On April 3, 2018, the circuit court granted the plaintiff’s request for leave to amend the complaint, and the plaintiff filed an amended complaint on that same day that did not include the defendant whom had been nonsuited. The amended complaint solely asserted a wrongful death action under Code § 8.01-50, alleging that the remaining defendants were negligent and that their failure to identify and treat the decedent’s mesenteric ischemia when her ischemic bowel was salvageable was a proximate cause of her death.

The defendants moved to dismiss the amended complaint, arguing that Code § 8.01-56 barred the plaintiff’s wrongful death action in Virginia because the plaintiff had already elected his remedy when he recovered for personal injury to the decedent in Kentucky. Additionally, the defendants argued that the prohibition against claim-splitting and double recovery barred the plaintiff from splitting his single cause of action into two separate claims and recovering under both, and that the wrongful death action was also barred by judicial estoppel.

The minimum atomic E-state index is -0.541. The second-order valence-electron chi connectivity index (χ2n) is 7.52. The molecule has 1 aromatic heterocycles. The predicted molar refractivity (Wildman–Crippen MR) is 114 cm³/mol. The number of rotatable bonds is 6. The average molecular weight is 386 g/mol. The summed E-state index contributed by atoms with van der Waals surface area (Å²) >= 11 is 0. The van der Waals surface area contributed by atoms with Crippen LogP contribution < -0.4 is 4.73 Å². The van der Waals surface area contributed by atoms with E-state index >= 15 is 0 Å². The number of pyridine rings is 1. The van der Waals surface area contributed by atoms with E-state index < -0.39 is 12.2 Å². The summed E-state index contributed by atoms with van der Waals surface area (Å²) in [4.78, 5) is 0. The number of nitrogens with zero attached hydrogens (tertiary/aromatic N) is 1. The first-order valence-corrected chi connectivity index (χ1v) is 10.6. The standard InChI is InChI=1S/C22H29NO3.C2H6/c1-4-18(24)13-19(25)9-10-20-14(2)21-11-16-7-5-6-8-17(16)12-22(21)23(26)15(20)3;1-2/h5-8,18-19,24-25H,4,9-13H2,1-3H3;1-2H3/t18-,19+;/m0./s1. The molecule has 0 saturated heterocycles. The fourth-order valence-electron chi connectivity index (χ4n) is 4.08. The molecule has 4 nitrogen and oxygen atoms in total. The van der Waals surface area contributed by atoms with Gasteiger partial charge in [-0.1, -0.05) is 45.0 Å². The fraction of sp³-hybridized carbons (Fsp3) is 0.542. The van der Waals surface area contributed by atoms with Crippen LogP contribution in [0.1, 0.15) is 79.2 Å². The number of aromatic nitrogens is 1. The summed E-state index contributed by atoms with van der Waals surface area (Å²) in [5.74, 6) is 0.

The trial judge granted the defendants’ motions to dismiss, concluding that Code § 8.01-56 barred the plaintiff’s wrongful death action in Virginia, explaining that “Code § 8.01-56 requires plaintiffs in Virginia “to make an election as to whether they want to recover for personal injury or wrongful death,” and that Code § 8.01-56 makes it clear that Virginia law only allows for “one recovery for the same injury.”

“Noting that the law in Kentucky does not require a plaintiff to make such an election, the circuit court opined that not requiring a plaintiff to make an election, as required by Code § 8.01-56, would be seen as resulting in a “double recovery” or “case splitting” under Virginia law. It concluded that [the plaintiff’s] “Kentucky settlement for personal injury equates to the election required by” Code § 8.01-56. The circuit court stated that under a plain reading of Code § 8.01-56, “the mere acceptance of the recovery in Kentucky for the same injury does foreclose any later acceptance of a recovery in Virginia for the same injury.” Thus, [the plaintiff] could not pursue a wrongful death action in Virginia for the same injury. Lastly, the circuit court also concluded that judicial estoppel applied as a bar to [the plaintiff’s] wrongful death claim.”

The plaintiff filed an appeal.

Virginia Supreme Court Opinion